I'm not convinced this is a make or break matter yet. I'm sure it will have some impact, just like Evenepoel being more aerodynamic will also have an impact on the climbs, but i doubt either will have him bonk once the gradient exceeds 8%.
 
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I did some calculations assuming that Bernal has an exceptional power to weight ratio (~7) for a 20 min effort but only average aerodynamics and Evenepoel has exceptional aerodynamics and a very high power to weight ratio (~6,5) but lower than Bernal. Using my estimates it seems that up to a slope of 4-5 degrees, Evenepoel has an advantage. I also tried to estimate Evenepoel vs a peloton (where the chasers have an aerodynamic advantage) and it looks like Evenepoel may already have advantage from a 2-3 degrees slope and upwards (unless they are all TT guys with reasonable climbing abilities). These are just rough estimates and there are many variables at play (weather, road conditions, energy left in the tank, mental abilities etc). Still, it may explain why Evenepoel can put minutes in to a chasing group, in particular in a hilly stage. It also means that if Bernal has indeed a better power to weight ratio, going with him to a final long and steep climb might not be the best strategy unless you can drain his energy prior to the climb.
 
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I did some calculations assuming that Bernal has an exceptional power to weight ratio (~7) for a 20 min effort but only average aerodynamics and Evenepoel has exceptional aerodynamics and a very high power to weight ratio (~6,5) but lower than Bernal. Using my estimates it seems that up to a slope of 4-5 degrees, Evenepoel has an advantage. I also tried to estimate Evenepoel vs a peloton (where the chasers have an aerodynamic advantage) and it looks like Evenepoel may already have advantage from a 2-3 degrees slope and upwards (unless they are all TT guys with reasonable climbing abilities). These are just rough estimates and there are many variables at play (weather, road conditions, energy left in the tank, mental abilities etc). Still, it may explain why Evenepoel can put minutes in to a chasing group, in particular in a hilly stage. It also means that if Bernal has indeed a better power to weight ratio, going with him to a final long and steep climb might not be the best strategy unless you can drain his energy prior to the climb.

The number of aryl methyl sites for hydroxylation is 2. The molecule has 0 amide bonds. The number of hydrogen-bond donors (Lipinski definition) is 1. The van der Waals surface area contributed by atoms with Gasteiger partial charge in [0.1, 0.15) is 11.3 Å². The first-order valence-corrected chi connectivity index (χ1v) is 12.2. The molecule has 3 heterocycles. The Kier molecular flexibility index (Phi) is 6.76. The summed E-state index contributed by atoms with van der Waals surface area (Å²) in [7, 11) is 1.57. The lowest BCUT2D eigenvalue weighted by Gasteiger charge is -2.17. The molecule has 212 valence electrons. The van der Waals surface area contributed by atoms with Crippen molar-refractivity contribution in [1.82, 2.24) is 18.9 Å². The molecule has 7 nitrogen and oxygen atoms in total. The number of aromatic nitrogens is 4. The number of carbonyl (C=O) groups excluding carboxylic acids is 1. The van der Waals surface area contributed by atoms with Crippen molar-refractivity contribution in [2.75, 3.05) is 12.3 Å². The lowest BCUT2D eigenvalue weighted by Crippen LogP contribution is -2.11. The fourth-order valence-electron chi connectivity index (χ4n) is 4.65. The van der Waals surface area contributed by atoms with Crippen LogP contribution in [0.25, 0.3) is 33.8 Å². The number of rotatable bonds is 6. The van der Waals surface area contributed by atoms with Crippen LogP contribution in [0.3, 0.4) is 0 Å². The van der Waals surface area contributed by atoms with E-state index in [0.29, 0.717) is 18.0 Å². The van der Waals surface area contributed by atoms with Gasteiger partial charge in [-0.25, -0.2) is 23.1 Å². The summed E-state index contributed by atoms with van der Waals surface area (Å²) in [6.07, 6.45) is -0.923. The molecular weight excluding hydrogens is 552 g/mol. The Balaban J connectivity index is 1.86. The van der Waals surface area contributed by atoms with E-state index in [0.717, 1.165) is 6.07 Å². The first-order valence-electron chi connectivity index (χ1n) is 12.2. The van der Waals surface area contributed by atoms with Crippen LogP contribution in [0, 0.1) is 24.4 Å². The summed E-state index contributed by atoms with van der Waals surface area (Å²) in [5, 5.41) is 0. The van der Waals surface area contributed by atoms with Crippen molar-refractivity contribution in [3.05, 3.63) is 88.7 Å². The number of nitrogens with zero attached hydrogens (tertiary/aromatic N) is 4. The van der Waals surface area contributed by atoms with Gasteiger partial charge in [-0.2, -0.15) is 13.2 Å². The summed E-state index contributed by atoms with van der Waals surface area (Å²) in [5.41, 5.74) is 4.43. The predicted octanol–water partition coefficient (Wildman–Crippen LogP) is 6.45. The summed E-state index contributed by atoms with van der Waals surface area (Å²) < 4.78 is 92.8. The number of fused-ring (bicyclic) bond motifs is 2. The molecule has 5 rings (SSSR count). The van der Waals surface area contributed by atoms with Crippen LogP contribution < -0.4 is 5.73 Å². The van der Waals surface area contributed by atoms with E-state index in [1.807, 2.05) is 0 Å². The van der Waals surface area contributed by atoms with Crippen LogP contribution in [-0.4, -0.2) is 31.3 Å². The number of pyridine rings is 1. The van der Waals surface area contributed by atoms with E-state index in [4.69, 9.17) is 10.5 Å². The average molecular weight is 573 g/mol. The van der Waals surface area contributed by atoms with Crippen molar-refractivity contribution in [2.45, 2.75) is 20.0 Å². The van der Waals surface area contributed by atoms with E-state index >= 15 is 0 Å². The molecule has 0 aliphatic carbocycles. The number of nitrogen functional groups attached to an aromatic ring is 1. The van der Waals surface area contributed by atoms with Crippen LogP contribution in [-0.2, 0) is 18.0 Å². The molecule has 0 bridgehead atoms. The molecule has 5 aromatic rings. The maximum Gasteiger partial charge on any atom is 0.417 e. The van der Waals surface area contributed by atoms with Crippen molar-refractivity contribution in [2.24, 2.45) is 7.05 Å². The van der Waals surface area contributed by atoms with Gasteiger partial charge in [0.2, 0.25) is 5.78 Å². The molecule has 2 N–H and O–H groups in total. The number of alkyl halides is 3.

Realistically, the absolute W/kg on a climb will not have 0.5W/kg difference on a 20 minute climb, cause that's enormous. But I do believe Evenepoels main asset is how aero he is and how little power he loses in an extremely aero position. To me his closest comparison, albeit a clearly weaker rider would be Castroviejo.
 
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I did some calculations assuming that Bernal has an exceptional power to weight ratio (~7) for a 20 min effort but only average aerodynamics and Evenepoel has exceptional aerodynamics and a very high power to weight ratio (~6,5) but lower than Bernal. Using my estimates it seems that up to a slope of 4-5 degrees, Evenepoel has an advantage. I also tried to estimate Evenepoel vs a peloton (where the chasers have an aerodynamic advantage) and it looks like Evenepoel may already have advantage from a 2-3 degrees slope and upwards (unless they are all TT guys with reasonable climbing abilities). These are just rough estimates and there are many variables at play (weather, road conditions, energy left in the tank, mental abilities etc). Still, it may explain why Evenepoel can put minutes in to a chasing group, in particular in a hilly stage. It also means that if Bernal has indeed a better power to weight ratio, going with him to a final long and steep climb might not be the best strategy unless you can drain his energy prior to the climb.
And can you calculate how much energy Evenepoel would save, over a 170km stage before reaching the final climb, meaning he would start the climb much fresher? And what a difference that could make? So many variables.
 
And can you calculate how much energy Evenepoel would save, over a 170km stage before reaching the final climb, meaning he would start the climb much fresher? And what a difference that could make? So many variables.
I think it helps. I'd expect him to do better at unipuerto stages where his team should drill it on the flats and false flats before they hit the hard part of the climb.
 
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And can you calculate how much energy Evenepoel would save, over a 170km stage before reaching the final climb, meaning he would start the climb much fresher? And what a difference that could make? So many variables.